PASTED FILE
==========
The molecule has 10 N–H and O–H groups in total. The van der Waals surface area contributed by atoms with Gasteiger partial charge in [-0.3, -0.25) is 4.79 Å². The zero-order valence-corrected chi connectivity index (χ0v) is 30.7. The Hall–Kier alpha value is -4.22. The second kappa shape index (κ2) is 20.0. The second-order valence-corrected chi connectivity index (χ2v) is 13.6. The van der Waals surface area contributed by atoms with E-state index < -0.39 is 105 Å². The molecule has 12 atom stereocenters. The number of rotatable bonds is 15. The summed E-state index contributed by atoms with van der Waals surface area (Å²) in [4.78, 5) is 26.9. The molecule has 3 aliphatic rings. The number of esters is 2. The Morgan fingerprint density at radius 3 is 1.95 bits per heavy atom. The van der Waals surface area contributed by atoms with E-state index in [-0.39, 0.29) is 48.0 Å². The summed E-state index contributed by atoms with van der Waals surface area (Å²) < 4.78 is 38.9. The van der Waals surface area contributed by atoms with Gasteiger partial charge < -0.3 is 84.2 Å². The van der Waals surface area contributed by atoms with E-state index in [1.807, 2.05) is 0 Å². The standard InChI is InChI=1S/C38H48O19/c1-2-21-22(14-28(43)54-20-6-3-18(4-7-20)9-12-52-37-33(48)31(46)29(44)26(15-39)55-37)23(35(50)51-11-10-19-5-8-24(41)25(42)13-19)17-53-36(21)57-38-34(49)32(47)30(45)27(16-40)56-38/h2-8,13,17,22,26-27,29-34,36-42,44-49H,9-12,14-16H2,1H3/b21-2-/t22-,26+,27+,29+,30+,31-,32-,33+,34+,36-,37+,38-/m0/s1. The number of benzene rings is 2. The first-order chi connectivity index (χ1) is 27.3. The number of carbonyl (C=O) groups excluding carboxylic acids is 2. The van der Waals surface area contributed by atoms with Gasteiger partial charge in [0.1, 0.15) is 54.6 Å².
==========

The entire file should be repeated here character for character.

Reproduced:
The molecule has 10 N–H and O–H groups in total. The van der Waals surface area contributed by atoms with Gasteiger partial charge in [-0.3, -0.25) is 4.79 Å². The zero-order valence-corrected chi connectivity index (χ0v) is 30.7. The Hall–Kier alpha value is -4.22. The second kappa shape index (κ2) is 20.0. The second-order valence-corrected chi connectivity index (χ2v) is 13.6. The van der Waals surface area contributed by atoms with E-state index < -0.39 is 105 Å². The molecule has 12 atom stereocenters. The number of rotatable bonds is 15. The summed E-state index contributed by atoms with van der Waals surface area (Å²) in [4.78, 5) is 26.9. The molecule has 3 aliphatic rings. The number of esters is 2. The Morgan fingerprint density at radius 3 is 1.95 bits per heavy atom. The van der Waals surface area contributed by atoms with E-state index in [-0.39, 0.29) is 48.0 Å². The summed E-state index contributed by atoms with van der Waals surface area (Å²) < 4.78 is 38.9. The van der Waals surface area contributed by atoms with Gasteiger partial charge < -0.3 is 84.2 Å². The van der Waals surface area contributed by atoms with E-state index in [1.807, 2.05) is 0 Å². The standard InChI is InChI=1S/C38H48O19/c1-2-21-22(14-28(43)54-20-6-3-18(4-7-20)9-12-52-37-33(48)31(46)29(44)26(15-39)55-37)23(35(50)51-11-10-19-5-8-24(41)25(42)13-19)17-53-36(21)57-38-34(49)32(47)30(45)27(16-40)56-38/h2-8,13,17,22,26-27,29-34,36-42,44-49H,9-12,14-16H2,1H3/b21-2-/t22-,26+,27+,29+,30+,31-,32-,33+,34+,36-,37+,38-/m0/s1. The number of benzene rings is 2. The first-order chi connectivity index (χ1) is 27.3. The number of carbonyl (C=O) groups excluding carboxylic acids is 2. The van der Waals surface area contributed by atoms with Gasteiger partial charge in [0.1, 0.15) is 54.6 Å².